Internal reports from Aboriginal Affairs and Northern Development show Manitoba natives are more likely to grow up in poverty, drop out of school, live off social assistance in dilapidated housing and suffer family violence.
Their life expectancy is also eight years shorter than that of other Manitobans.
The 10 regional updates spanning 2012 to 2014 lay out the poor living conditions on Manitoba reserves, but offer little concrete action on the part of the government.
They were obtained by The Canadian Press through access-to-information legislation.
"Based on the UN Human Development Index, quality of life on Manitoba First Nations ranks the lowest in Canada," said an update dated July 2014.
Another update dated from September 2013 notes that 25 per cent of First Nations children live in poverty across Canada. In Manitoba, it said, 62 per cent of aboriginal children live below the poverty line.
The 2014 report also noted that, at 28 per cent, the province has the lowest high-school graduation rate for First Nations in the country.
Manitoba First Nations also have the highest social assistance rates in Canada, the documents show. In some communities, 80 per cent of the population is on welfare. Just under two per cent of the population has come off social assistance and moved on to education or employment.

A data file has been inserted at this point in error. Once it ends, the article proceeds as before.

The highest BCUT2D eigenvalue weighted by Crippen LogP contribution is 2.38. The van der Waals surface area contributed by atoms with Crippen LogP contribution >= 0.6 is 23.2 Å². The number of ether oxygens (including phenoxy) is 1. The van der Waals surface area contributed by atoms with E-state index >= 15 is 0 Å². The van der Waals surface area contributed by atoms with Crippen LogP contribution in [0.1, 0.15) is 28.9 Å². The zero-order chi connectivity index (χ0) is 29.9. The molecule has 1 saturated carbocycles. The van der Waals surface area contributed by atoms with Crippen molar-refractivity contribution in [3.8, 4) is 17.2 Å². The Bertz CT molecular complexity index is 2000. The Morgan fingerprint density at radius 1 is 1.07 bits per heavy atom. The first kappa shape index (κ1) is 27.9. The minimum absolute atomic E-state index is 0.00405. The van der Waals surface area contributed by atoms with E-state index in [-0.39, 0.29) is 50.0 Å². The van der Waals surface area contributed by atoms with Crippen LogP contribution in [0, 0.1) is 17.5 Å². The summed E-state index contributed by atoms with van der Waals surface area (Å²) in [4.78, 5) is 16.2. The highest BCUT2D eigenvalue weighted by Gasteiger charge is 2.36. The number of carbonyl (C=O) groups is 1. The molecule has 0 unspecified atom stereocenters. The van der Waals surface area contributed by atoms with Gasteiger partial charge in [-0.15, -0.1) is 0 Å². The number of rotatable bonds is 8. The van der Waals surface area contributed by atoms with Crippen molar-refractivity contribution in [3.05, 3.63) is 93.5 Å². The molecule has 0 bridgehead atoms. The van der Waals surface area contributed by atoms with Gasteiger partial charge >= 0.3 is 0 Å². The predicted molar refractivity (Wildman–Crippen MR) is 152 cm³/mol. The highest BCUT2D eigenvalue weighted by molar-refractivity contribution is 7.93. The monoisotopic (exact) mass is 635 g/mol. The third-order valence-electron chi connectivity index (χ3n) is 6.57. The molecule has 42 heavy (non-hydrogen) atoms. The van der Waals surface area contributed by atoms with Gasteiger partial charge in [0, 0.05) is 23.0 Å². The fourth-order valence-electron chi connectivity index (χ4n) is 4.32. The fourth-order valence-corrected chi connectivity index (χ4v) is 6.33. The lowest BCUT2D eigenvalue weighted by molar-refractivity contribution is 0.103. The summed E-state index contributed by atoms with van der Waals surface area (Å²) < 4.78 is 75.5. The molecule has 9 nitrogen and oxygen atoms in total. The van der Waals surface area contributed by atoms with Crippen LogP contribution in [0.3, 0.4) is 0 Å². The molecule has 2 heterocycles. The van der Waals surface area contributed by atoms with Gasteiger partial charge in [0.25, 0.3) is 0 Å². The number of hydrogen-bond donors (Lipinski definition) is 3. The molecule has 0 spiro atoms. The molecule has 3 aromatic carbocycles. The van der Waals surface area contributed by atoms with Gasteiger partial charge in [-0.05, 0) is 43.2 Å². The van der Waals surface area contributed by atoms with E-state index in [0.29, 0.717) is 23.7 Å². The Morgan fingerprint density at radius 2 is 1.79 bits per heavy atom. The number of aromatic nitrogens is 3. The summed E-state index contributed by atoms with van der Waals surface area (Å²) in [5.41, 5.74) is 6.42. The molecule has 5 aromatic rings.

"High levels of poverty, unemployment, domestic violence and family dysfunction are prominent adverse social conditions faced by many members of First Nations, particularly those living in remote or isolated communities," reads the September 2013 update.
"Significant gaps between the on-reserve population and the Canadian population in general continue to exist."
The 2014 report said there is less money for reserve infrastructure, because the federal government has shifted resources to education and social programs. Almost one-third of Manitoba First Nations live in reserve homes "in need of major repair" — the second-highest percentage in the country.
"The housing backlog, overcrowding issues, mould and inadequate condition of many of the on-reserve housing units remains a significant First Nation concern," the update said. "Key challenges continue to include affordability, low income and high social assistance rates."
The health of Manitoba First Nations is also suffering, the documents suggest. Residents have a "higher mortality, higher incidence and prevalence of chronic diabetes," notes the 2013 update. First Nations also experience higher family violence and suicide rates, as well as higher rates of alcohol, drug and solvent abuse, it said.
"First Nations in Manitoba live eight years less than other Manitobans (the second-lowest life expectancy amongst provinces)," the update said. "First Nations in the Prairies continue to have the lowest community well-being scores, as well as the largest gaps relative to non-aboriginal communities."
None of this comes as a surprise to Chief David McDougall from the remote St. Theresa Point First Nation in northern Manitoba.